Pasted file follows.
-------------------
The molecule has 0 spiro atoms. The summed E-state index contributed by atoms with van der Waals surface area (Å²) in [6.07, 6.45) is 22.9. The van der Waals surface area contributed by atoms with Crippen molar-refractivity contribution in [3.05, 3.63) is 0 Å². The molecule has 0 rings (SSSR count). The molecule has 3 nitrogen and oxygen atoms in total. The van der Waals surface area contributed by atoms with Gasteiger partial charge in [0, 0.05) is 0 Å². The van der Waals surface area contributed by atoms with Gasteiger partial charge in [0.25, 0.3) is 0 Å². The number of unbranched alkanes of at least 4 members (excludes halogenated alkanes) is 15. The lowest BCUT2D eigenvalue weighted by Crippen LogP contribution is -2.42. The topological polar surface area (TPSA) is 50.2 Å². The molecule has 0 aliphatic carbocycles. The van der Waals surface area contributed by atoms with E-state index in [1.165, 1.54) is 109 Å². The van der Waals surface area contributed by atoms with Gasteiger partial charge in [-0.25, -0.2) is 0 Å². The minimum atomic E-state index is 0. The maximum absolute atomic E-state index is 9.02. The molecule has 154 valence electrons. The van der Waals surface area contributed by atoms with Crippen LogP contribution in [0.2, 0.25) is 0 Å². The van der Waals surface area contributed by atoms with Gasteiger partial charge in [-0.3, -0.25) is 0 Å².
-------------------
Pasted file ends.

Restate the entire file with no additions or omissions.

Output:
The molecule has 0 spiro atoms. The summed E-state index contributed by atoms with van der Waals surface area (Å²) in [6.07, 6.45) is 22.9. The van der Waals surface area contributed by atoms with Crippen molar-refractivity contribution in [3.05, 3.63) is 0 Å². The molecule has 0 rings (SSSR count). The molecule has 3 nitrogen and oxygen atoms in total. The van der Waals surface area contributed by atoms with Gasteiger partial charge in [0, 0.05) is 0 Å². The van der Waals surface area contributed by atoms with Gasteiger partial charge in [0.25, 0.3) is 0 Å². The number of unbranched alkanes of at least 4 members (excludes halogenated alkanes) is 15. The lowest BCUT2D eigenvalue weighted by Crippen LogP contribution is -2.42. The topological polar surface area (TPSA) is 50.2 Å². The molecule has 0 aliphatic carbocycles. The van der Waals surface area contributed by atoms with E-state index in [1.165, 1.54) is 109 Å². The van der Waals surface area contributed by atoms with Gasteiger partial charge in [-0.25, -0.2) is 0 Å². The minimum atomic E-state index is 0. The maximum absolute atomic E-state index is 9.02. The molecule has 154 valence electrons. The van der Waals surface area contributed by atoms with Crippen LogP contribution in [0.2, 0.25) is 0 Å². The van der Waals surface area contributed by atoms with Gasteiger partial charge in [-0.3, -0.25) is 0 Å².